Many different fuel options exist which can help displace petroleum consumption and reduce emissions. These fuels are defined in the Energy Policy Act of 1992 (EPAct) including biodiesel, electricity, ethanol, hydrogen, natural gas, propane. Alternative fuels may include both renewable and non-renewable fuels, and interest in their use is expanding among the general public as well as large fleets. Although availability of different fuels has sometimes been a challenge in the past, refueling infrastructure is expanding throughout the country and specifically Connecticut to meet the growing demand.

icon_biodiesel_greenBiodiesel is a domestically produced, renewable fuel that can be manufactured from vegetable oils, animal fats, or recycled restaurant grease for use in diesel vehicles. Biodiesel’s physical properties are similar to those of petroleum diesel, but it is a cleaner-burning alternative. Using biodiesel in place of petroleum diesel, especially in older vehicles, can reduce emissions. To find out more about biodiesel, visit the US Department of Energy’s biodiesel website or you can download a PDF fact sheet to print out.
icon_electricity_greenElectricity can be used to power all-electric vehicles (EVs) and plug-in hybrid electric vehicles (PHEVs). These vehicles can draw electricity directly from the grid and other off-board electrical power sources and store it in batteries. Hybrid electric vehicles (HEVs) use electricity to boost fuel efficiency. Using electricity to power vehicles can have significant energy security and emissions benefits. To find out more about powering cars with electricity, visit the US Department of Energy’s electricity website or you can download a PDF fact sheet to print out.

You can download a list of available EVs, PHEVs, and fuel cell vehicles (FCVs) with data including make, model, year, range, MPGe, MSRP, federal tax credit, and the Connecticut Hydrogen and Electric Automobile Purchase Rebate (CHEAPR) incentive amounts.

icon_ethanol_greenEthanol is a renewable fuel made from corn and other plant materials. The use of ethanol is widespread—almost all gasoline in the U.S. contains some ethanol. Ethanol is available as E85—a high-level ethanol blend containing 51%-83% ethanol depending on season and geography—for use in flexible fuel vehicles. E15 is defined by the Environmental Protection Agency as a blend of 10%-15% ethanol with gasoline. It is an approved ethanol blend for model year vehicles 2001 and newer. To find out more about ethanol, visit the US Department of Energy’s ethanol website or you can download a PDF fact sheet to print out.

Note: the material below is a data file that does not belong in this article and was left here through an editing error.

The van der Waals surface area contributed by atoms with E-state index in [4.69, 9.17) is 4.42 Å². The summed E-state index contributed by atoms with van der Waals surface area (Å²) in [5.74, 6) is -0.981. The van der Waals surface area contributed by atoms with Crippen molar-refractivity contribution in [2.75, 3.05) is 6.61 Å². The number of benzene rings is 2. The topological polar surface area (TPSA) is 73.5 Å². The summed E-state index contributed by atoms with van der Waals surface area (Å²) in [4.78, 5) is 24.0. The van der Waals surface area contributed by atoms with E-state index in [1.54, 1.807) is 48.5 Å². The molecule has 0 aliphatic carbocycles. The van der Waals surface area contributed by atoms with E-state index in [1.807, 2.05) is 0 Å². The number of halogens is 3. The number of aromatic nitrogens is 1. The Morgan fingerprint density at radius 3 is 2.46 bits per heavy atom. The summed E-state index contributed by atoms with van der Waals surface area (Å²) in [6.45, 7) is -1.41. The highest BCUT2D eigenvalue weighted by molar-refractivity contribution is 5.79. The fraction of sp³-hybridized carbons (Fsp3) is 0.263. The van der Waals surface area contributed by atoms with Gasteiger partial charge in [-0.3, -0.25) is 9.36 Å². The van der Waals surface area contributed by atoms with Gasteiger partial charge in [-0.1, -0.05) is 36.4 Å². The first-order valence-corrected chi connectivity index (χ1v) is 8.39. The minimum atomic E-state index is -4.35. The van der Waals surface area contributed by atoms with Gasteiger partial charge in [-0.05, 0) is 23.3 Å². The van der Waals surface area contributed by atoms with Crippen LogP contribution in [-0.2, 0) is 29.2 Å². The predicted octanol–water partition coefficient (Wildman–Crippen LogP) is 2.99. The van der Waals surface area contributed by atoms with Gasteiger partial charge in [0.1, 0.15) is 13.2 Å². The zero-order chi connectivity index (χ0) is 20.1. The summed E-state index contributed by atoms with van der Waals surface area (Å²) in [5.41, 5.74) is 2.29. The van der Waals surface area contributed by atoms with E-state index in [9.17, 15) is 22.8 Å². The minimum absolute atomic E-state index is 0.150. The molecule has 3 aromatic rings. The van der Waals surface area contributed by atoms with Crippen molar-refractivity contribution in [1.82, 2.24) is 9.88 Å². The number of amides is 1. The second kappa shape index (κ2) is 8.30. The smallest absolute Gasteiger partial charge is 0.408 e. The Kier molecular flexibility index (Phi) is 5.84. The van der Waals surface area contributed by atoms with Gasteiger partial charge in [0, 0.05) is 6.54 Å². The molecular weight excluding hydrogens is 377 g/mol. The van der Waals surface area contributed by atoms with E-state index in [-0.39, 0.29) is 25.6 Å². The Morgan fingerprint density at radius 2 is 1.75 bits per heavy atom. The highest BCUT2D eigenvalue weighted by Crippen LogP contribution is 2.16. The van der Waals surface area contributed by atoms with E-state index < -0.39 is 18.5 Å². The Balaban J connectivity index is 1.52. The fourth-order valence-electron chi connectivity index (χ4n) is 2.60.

Hydrogen, when used in a fuel cell, is an emissions-free alternative fuel that can be produced from diverse domestic energy sources. Research and commercial efforts are under way to build the hydrogen fueling infrastructure and produce hydrogen fuel cell vehicles that are practical for widespread use. To find out more about hydrogen, visit the US Department of Energy’s hydrogen website.

You can download a list of available EVs, PHEVs, and fuel cell vehicles (FCVs) with data including make, model, year, range, MPGe, MSRP, federal tax credit, and the Connecticut Hydrogen and Electric Automobile Purchase Rebate (CHEAPR) incentive amounts.

icon_natgas_greenNatural gas is a domestically produced gaseous fuel, readily available through the utility infrastructure. This clean-burning alternative fuel can be used in vehicles as either compressed natural gas (CNG), liquefied natural gas (LNG), renewable natural gas (RNG), or biogas. To find out more about natural gas, visit the US Department of Energy’s natural gas website or you can download a PDF fact sheet to print out.

icon_lpg_greenPropane, also known as liquefied petroleum gas (LPG) or propane autogas, has been used worldwide as a vehicle fuel for decades. It is stored as a liquid, and propane fueling infrastructure is widespread. To find out more about propane autogas, visit the US Department of Energy’s propane website or you can download a PDF fact sheet to print out.

Alternative Fuel Prices

Compare the latest quarterly national average price report.

Vehicle Search

Find and compare alternative fuel vehicles (AFVs), engines, and hybrid systems for light-, medium-, and heavy-duty vehicles.

Fuel Station Locator

Find a fueling station near you.

Gallons of gasoline equivalent saved in 2017

Alternative Fuel Vehicles